Sebastian Marshall's Lifehacker post on the cognitive cost of "doing things" is a really interesting look at all the hidden "costs" that keep you from doing stuff, and that you pay when you make stuff happen. I'm especially interested in "activation energy" -- "starting an activity seems to take a larger of willpower and other resources than keeping going with it," particularly this: "Things like having poorly defined next steps increases activation energy required to get started." I get a lot email asking me to help out with stuff, and I certainly notice that the more nebulous the request is, the more likely the email is to sit in my inbox for days or weeks as I try to figure out what to do about it. I'm certainly going to keep this in mind the next time I try to get someone else to do a favor for me.
Ego/willpower depletion - The Wikipedia article on ego depletion is pretty good. Basically, a lot of recent research shows that by doing something that takes significant willpower your "battery" of willpower gets drained some, and it becomes harder to do other high-will-required tasks. From Wikipedia: " In an illustrative experiment on ego depletion, participants who controlled themselves by trying not to laugh while watching a comedian did worse on a later task that required self-control compared to participants who did not have to control their laughter while watching the video." I'd strongly recommend you do some reading on this topic if you haven't - Roy Baumeister has written some excellent papers on it. The pattern holds pretty firm - when someone resists, say, eating a snack they want, it makes it harder for them to focus and persist doing rote work later.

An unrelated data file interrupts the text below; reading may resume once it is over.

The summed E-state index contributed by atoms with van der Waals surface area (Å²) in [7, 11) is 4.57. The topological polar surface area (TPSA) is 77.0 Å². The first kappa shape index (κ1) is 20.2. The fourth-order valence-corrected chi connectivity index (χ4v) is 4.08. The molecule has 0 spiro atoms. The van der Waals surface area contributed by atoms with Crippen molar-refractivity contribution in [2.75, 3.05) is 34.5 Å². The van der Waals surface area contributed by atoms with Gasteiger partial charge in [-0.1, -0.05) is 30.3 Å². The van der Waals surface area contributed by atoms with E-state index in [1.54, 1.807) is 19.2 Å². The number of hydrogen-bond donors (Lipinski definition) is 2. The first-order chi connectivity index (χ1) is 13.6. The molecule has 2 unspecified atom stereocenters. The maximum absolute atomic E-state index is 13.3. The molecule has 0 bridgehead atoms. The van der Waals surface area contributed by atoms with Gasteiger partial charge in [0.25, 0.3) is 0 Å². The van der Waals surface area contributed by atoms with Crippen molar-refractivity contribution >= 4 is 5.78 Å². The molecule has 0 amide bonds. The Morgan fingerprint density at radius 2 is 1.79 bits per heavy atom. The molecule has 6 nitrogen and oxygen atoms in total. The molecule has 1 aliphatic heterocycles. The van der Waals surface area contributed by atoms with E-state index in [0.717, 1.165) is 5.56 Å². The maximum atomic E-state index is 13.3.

After we realized that Merlin Mann had tricked us into adopting Getting Things Done as Boing Boing’s operating manual, we started using the CIA’s Simple Sabotage Field Manual (1944) and are getting more things done than ever before! Organizations and Conferences Insist on doing everything through “channels.” Never permit short-cuts to be taken in order […]
Terrie Schweitzer interviewed my wife, Boing Boing co-founder and Wink editor Carla Sinclair, about her daily work and fitness routine. Are there any habits you’re trying to develop now? What motivated you to work on them? Yes! I’ve had chronic insomnia for a couple of years now, and after trying everything from acupuncture and herbs […]
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It’s one thing to enjoy dinner at home and a nice glass of Cabernet Sauvignon with your best friend, Netflix, but it’s another thing entirely to make that meal from scratch and get that wine delivered right to your doorstep.But what if we told you there’s a way to make this possible? To keep your social life, […]